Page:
"Introduction to Narrative Writing" Video 1

The objective for this first video in a series of three is to support students in their understanding of what narratives are and how they are written.  An important genre in fields with a practica, narrative is an effective tool for individual and group learning, especially in examining experience, beliefs and values.  In Education, this video aims to guide students on how to reflect on classroom events which may contribute to their development and identities as teachers.

Principal Investigator: Dr. Susan Barber
Funding Agency:
Teaching and Learning Development Grant

Additional Team Members: Gilberto Martinez (director, cameraman, editor); Teresita Barbou (producer); Roxanna Becker (RA)

What's Proposed

Funded by a Teaching and Learning Development Grant, this first video examines ways to improve narrative writing and what its goals are.  Many students do not fully understand how to write narratives that adequately explore their experiences, and hence do not expand their learning to its greatest potential. Students tend to record the factual information of “what happened” in an experience and ignore the emotional verification of how they felt in a conflict and what they thought about it with hindsight which can lead to deeper understanding.   I believe there is an art to writing narratives that connects professional experience to personal meaning.  Effective narratives access not only the cognitive but also the affective realms and enable students to grasp more holistic ways of looking at theory and practice.   When written well, narratives provide starting points of discussion between author and self, author and peers, and author and instructors/mentors.  Narratives can be the heart of classroom dialogue and considerably raise the quality of learning.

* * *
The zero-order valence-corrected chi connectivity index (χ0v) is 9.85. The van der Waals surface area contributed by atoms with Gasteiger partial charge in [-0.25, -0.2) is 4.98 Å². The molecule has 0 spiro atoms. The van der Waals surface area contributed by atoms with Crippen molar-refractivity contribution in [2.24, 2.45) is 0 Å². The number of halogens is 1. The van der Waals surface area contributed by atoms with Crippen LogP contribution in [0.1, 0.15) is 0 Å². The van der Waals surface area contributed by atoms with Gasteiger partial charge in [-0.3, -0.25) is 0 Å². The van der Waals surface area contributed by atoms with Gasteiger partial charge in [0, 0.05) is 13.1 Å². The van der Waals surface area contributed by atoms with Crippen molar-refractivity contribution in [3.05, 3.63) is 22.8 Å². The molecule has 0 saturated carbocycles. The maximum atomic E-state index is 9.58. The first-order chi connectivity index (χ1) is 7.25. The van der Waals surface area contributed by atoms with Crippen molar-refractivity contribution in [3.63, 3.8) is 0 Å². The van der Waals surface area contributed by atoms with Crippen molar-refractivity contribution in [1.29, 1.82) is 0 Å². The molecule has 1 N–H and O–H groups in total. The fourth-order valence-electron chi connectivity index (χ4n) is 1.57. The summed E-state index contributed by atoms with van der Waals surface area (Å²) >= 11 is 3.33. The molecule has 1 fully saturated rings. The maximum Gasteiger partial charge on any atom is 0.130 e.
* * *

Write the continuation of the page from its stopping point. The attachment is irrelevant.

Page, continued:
A major stumbling block for many students is not knowing how to begin, how to trace ideas to their roots, what to include and what to leave out.  An instructor can give examples in class and offer feedback on student narratives, but because narrative writing is a process where skills are improved over time, and especially when students enter their programs with different levels of writing abilities, I wanted to discover if an instructional video would advance student learning in more explicit and convenient ways; for example, by breaking down complex information into comprehensible parts and being available 24/7 for students to access multiple times. Digital natives may prefer a more multimedia approach to their learning and ELL students may make greater strides in their language skills and educational understandings. All three videos were shown in Design for Learning:  Elementary Language Arts and surveys at the end of the semester were conducted to determine if students felt they were helpful in advancing their writing skills and personal and professional knowledge.

How This Project is Carried Out

This project began with conducting research on the value and implementation of narrative writing in teacher education programs  which was then divided into three major areas (one focus in each of the three videos).  Dewey (1966) believes that we learn from experience, especially in reorganizing and reconstructing those experiences in our minds, and in so doing, transform ourselves.  Much research has been done on the value of using narrative in fields that require a mentoring phase or practicum (Clandinin & Connelly, 2000; Beattie, 2000; Walmsley & Birkbeck, 2006).  In education, pre-service teachers create professional knowledge through narrative inquiry that examines prior knowledge and encourages critical thinking (Zeichner & Liston, 1990; Beattie, 2000; Leggo, 2008).  Collections of teacher narratives have proliferated and educators in all settings can benefit from the deep reflection that integrates theory and practice in familiar yet personal ways (Schön, 1983; Bullough, 1989;  Bullough, Knowles & Crow, 1991; Dollase,1992).  Unique teacher voices come forward in a holistic manner, joining the personal with the professional.  Writing and sharing narratives facilitates learning in relationships, and new selves are formed (Noddings, 1984).  Bruner (1986) suggests that we make sense of our lives by telling our stories, and through them, find meaning.